Wed, Jan 26, 2005 - Page 4 News List

Vietnamese worker sanctions slammed

MIGRANT LABOR Families who need caretakers for elderly or sick members are the hardest hit by the restrictions on the hiring of Vietnamese or Indonesians, according to brokers

By Cody Yiu  /  STAFF REPORTER

Manpower agencies for foreign migrant workers said yesterday that the temporary sanctions that the Council of Labor Affairs placed on Vietnamese caregivers and domestic workers last week has caused major concerns among employers.

According to Southeast Asia Human Resources Management and Consultation Co, an agency based in Taipei, families with elderly members requiring home caretakers prefer to hire either Vietnamese or Indonesian workers.

Although the council has lifted its sanction on Indonesian workers, Indonesia's labor department has yet to settle on fixed brokerage fees with manpower agencies in that country.

It's not clear when Indonesian workers might begin arriving here to work again.

"Families prefer hiring Vietnamese or Indonesians than those of other nationalities because they speak some Chinese," said Chen Mei-hsin (陳美心), manager of the Vietnamese affairs department at Southeast Asia Human Resources Management and Consultation Co.

"Filipina workers are more reluctant to learn Chinese. Since the elderly who need to be taken care of mostly speak Chinese, hiring Vietnamese or Indonesian workers is more convenient for many families," she said.

By rushing to place sanctions on Vietnamese workers, Chen said, the council overlooked the huge demand for foreign caregivers.

"It poses a huge problem for families with an elderly member or a patient. With no foreign caregivers available in the near future, will family members have to stop going to work and stay home to take care of their loved ones?" Chen said.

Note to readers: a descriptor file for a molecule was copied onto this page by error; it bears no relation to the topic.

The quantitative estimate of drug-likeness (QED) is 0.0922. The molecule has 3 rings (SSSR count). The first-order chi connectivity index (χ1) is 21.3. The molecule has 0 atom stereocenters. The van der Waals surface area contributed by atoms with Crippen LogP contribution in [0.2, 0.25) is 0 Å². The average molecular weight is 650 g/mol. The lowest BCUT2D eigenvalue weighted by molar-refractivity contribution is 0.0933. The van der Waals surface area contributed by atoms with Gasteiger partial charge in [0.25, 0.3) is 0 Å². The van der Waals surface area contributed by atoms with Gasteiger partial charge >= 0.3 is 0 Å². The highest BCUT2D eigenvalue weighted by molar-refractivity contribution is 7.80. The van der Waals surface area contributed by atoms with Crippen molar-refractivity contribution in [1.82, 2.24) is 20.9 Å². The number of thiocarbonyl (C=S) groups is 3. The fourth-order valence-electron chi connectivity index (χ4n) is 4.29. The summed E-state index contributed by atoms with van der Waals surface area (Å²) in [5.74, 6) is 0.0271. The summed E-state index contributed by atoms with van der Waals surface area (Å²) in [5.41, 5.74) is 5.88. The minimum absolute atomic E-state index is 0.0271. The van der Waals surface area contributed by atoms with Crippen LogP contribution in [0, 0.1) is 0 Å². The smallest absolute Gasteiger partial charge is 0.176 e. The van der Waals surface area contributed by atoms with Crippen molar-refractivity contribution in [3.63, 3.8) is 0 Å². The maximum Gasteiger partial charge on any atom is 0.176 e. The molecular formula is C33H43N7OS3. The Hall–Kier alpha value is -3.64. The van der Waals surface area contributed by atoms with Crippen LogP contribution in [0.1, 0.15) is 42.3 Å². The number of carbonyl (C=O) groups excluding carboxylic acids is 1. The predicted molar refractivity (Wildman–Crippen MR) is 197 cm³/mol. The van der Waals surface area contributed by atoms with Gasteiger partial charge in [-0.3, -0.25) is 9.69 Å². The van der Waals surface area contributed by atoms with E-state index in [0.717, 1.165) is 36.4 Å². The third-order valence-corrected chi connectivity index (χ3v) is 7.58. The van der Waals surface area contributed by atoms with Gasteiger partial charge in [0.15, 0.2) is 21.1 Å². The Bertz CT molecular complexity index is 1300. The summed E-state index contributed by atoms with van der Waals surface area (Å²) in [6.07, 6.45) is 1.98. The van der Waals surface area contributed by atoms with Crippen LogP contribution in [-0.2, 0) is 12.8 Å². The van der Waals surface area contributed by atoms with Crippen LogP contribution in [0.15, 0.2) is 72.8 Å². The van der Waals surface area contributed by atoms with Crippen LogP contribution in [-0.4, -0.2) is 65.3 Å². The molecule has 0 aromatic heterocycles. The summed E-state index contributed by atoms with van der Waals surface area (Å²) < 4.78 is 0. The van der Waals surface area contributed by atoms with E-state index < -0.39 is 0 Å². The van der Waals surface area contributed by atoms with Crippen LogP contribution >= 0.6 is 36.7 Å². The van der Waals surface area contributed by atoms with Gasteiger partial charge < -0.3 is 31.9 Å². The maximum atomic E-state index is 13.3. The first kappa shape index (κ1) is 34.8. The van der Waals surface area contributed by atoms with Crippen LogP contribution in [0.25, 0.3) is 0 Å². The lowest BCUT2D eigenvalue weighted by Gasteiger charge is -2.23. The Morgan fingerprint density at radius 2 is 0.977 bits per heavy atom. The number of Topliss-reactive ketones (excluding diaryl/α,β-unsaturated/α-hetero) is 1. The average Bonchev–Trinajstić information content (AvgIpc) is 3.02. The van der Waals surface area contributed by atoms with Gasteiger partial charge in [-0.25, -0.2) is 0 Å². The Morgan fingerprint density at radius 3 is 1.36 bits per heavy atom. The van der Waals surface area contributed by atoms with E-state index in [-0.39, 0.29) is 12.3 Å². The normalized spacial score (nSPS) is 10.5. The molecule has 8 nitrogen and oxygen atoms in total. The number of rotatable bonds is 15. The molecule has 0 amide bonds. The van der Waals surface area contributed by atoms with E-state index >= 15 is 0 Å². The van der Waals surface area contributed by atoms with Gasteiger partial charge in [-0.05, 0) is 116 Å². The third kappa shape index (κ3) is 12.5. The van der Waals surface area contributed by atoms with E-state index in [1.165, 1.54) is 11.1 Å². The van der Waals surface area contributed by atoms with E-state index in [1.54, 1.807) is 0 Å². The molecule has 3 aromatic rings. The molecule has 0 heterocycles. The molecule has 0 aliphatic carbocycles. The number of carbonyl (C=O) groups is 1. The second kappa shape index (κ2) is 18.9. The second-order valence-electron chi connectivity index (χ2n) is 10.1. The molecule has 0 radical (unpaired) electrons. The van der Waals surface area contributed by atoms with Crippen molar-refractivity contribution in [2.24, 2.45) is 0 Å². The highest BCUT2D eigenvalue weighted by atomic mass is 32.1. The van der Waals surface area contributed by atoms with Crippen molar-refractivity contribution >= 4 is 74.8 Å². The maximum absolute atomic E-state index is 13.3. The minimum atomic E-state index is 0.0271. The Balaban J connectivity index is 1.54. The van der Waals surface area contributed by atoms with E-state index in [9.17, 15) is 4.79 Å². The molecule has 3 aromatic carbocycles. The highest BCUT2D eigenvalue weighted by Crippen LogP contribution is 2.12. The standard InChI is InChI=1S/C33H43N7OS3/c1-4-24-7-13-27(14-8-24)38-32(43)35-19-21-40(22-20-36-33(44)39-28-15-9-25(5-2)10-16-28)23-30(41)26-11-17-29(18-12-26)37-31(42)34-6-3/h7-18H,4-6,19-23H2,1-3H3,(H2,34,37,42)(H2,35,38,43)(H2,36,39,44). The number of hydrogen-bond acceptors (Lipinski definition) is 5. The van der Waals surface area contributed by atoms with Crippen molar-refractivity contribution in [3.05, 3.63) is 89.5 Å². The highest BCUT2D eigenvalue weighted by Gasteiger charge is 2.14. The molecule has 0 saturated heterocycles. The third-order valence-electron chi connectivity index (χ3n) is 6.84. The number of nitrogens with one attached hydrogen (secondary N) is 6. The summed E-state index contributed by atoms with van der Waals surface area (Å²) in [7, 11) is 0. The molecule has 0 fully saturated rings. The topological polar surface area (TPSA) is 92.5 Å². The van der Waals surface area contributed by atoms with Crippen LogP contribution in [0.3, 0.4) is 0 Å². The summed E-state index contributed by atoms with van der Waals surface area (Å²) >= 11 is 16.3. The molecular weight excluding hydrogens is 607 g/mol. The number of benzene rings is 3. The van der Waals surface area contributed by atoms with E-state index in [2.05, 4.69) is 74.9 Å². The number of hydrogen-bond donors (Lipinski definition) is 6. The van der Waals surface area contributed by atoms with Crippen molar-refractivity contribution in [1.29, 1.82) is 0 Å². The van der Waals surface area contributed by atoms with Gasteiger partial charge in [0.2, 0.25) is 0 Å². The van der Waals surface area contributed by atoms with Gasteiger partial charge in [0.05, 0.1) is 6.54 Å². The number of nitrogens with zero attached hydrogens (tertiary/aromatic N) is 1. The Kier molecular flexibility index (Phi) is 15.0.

She complained that the Indonesia Trade and Economic Office has also frequently changed the application requirements for the importation of workers.

Although the sanction does not apply to the direct re-hiring of former workers, Chen said most employers still prefer going through manpower agencies because of the complexity of paperwork involved in hiring a foreign migrant worker.

Taiwanese caregivers are in short supply, Chen said, as most Taiwanese women find the job too exhausting, while the difficulty in hiring foreign workers has made the situation worse.

"The hardest thing to deal with when answering employers' questions about hiring Vietnamese and Indonesian caregivers and domestic helpers is that they do not understand the complexity of these issues," she said.

Meanwhile, the council said it did not want to push the Indonesia government for a rushed decision on the brokerage fee issue.

"Our understanding is that the Indonesian government is adjusting brokerage fees charged to migrant workers by their local manpower agencies. We would like to leave them room to discuss this issue," said Tsai Meng-liang (蔡孟良), a section chief at the council's Department of Foreign Labor Affairs.

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